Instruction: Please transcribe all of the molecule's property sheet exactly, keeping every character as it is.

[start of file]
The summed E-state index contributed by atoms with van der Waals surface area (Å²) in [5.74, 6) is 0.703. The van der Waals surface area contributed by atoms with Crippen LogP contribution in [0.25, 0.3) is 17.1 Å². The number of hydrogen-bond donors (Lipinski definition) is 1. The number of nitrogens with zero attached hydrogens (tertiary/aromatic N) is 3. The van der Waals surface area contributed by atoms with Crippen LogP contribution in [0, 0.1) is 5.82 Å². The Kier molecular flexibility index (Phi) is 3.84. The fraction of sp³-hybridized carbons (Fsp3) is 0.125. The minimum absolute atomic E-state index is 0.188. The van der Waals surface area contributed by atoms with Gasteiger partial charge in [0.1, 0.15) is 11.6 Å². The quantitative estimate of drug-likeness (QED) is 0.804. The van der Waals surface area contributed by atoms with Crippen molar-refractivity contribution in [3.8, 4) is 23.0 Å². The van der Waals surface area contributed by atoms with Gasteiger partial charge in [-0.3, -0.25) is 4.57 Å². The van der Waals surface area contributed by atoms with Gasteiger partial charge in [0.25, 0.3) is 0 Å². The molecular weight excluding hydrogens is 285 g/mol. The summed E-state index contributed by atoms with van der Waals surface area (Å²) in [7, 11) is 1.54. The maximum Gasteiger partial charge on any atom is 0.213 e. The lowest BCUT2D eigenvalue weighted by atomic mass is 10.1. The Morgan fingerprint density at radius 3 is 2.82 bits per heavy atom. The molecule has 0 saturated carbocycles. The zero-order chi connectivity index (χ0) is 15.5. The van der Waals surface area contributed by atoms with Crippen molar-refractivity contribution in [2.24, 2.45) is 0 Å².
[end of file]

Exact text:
The summed E-state index contributed by atoms with van der Waals surface area (Å²) in [5.74, 6) is 0.703. The van der Waals surface area contributed by atoms with Crippen LogP contribution in [0.25, 0.3) is 17.1 Å². The number of hydrogen-bond donors (Lipinski definition) is 1. The number of nitrogens with zero attached hydrogens (tertiary/aromatic N) is 3. The van der Waals surface area contributed by atoms with Crippen LogP contribution in [0, 0.1) is 5.82 Å². The Kier molecular flexibility index (Phi) is 3.84. The fraction of sp³-hybridized carbons (Fsp3) is 0.125. The minimum absolute atomic E-state index is 0.188. The van der Waals surface area contributed by atoms with Gasteiger partial charge in [0.1, 0.15) is 11.6 Å². The quantitative estimate of drug-likeness (QED) is 0.804. The van der Waals surface area contributed by atoms with Crippen molar-refractivity contribution in [3.8, 4) is 23.0 Å². The van der Waals surface area contributed by atoms with Gasteiger partial charge in [-0.3, -0.25) is 4.57 Å². The van der Waals surface area contributed by atoms with Gasteiger partial charge in [0.25, 0.3) is 0 Å². The molecular weight excluding hydrogens is 285 g/mol. The summed E-state index contributed by atoms with van der Waals surface area (Å²) in [7, 11) is 1.54. The maximum Gasteiger partial charge on any atom is 0.213 e. The lowest BCUT2D eigenvalue weighted by atomic mass is 10.1. The Morgan fingerprint density at radius 3 is 2.82 bits per heavy atom. The molecule has 0 saturated carbocycles. The zero-order chi connectivity index (χ0) is 15.5. The van der Waals surface area contributed by atoms with Crippen molar-refractivity contribution in [2.24, 2.45) is 0 Å².